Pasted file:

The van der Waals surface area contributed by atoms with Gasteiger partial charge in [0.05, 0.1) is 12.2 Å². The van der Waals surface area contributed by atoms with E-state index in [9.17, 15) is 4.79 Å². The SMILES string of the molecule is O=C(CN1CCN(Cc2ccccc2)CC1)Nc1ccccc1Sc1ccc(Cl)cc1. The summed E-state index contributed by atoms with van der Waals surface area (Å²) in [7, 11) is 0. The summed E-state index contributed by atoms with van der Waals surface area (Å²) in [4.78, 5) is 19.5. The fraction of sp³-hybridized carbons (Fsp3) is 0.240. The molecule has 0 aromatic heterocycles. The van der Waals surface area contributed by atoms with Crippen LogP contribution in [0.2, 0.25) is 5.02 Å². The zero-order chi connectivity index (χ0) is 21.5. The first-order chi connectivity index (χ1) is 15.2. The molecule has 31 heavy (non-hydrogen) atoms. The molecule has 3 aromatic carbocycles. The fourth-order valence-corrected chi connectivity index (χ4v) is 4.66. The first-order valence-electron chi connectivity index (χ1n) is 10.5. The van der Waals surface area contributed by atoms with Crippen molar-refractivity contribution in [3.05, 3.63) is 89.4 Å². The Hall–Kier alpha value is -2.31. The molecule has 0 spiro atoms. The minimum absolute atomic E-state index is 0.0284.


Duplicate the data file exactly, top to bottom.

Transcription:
The van der Waals surface area contributed by atoms with Gasteiger partial charge in [0.05, 0.1) is 12.2 Å². The van der Waals surface area contributed by atoms with E-state index in [9.17, 15) is 4.79 Å². The SMILES string of the molecule is O=C(CN1CCN(Cc2ccccc2)CC1)Nc1ccccc1Sc1ccc(Cl)cc1. The summed E-state index contributed by atoms with van der Waals surface area (Å²) in [7, 11) is 0. The summed E-state index contributed by atoms with van der Waals surface area (Å²) in [4.78, 5) is 19.5. The fraction of sp³-hybridized carbons (Fsp3) is 0.240. The molecule has 0 aromatic heterocycles. The van der Waals surface area contributed by atoms with Crippen LogP contribution in [0.2, 0.25) is 5.02 Å². The zero-order chi connectivity index (χ0) is 21.5. The first-order chi connectivity index (χ1) is 15.2. The molecule has 31 heavy (non-hydrogen) atoms. The molecule has 3 aromatic carbocycles. The fourth-order valence-corrected chi connectivity index (χ4v) is 4.66. The first-order valence-electron chi connectivity index (χ1n) is 10.5. The van der Waals surface area contributed by atoms with Crippen molar-refractivity contribution in [3.05, 3.63) is 89.4 Å². The Hall–Kier alpha value is -2.31. The molecule has 0 spiro atoms. The minimum absolute atomic E-state index is 0.0284.